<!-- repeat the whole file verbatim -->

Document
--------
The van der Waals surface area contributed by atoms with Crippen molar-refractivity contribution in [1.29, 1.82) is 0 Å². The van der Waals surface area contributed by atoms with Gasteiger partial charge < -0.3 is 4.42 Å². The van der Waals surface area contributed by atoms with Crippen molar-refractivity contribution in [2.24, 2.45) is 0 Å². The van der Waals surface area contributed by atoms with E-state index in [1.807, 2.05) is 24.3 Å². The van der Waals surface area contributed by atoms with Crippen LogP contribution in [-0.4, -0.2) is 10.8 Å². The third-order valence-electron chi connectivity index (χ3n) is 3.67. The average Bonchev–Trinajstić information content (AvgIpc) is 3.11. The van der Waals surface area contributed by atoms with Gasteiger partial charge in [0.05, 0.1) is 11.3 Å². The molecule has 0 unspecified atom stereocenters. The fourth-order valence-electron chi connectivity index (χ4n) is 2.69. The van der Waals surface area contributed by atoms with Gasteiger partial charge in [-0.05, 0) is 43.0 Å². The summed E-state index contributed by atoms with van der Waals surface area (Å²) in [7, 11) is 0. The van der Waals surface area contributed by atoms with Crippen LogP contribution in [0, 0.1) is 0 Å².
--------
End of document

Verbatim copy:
The van der Waals surface area contributed by atoms with Crippen molar-refractivity contribution in [1.29, 1.82) is 0 Å². The van der Waals surface area contributed by atoms with Gasteiger partial charge < -0.3 is 4.42 Å². The van der Waals surface area contributed by atoms with Crippen molar-refractivity contribution in [2.24, 2.45) is 0 Å². The van der Waals surface area contributed by atoms with E-state index in [1.807, 2.05) is 24.3 Å². The van der Waals surface area contributed by atoms with Crippen LogP contribution in [-0.4, -0.2) is 10.8 Å². The third-order valence-electron chi connectivity index (χ3n) is 3.67. The average Bonchev–Trinajstić information content (AvgIpc) is 3.11. The van der Waals surface area contributed by atoms with Gasteiger partial charge in [0.05, 0.1) is 11.3 Å². The molecule has 0 unspecified atom stereocenters. The fourth-order valence-electron chi connectivity index (χ4n) is 2.69. The van der Waals surface area contributed by atoms with Gasteiger partial charge in [-0.05, 0) is 43.0 Å². The summed E-state index contributed by atoms with van der Waals surface area (Å²) in [7, 11) is 0. The van der Waals surface area contributed by atoms with Crippen LogP contribution in [0, 0.1) is 0 Å².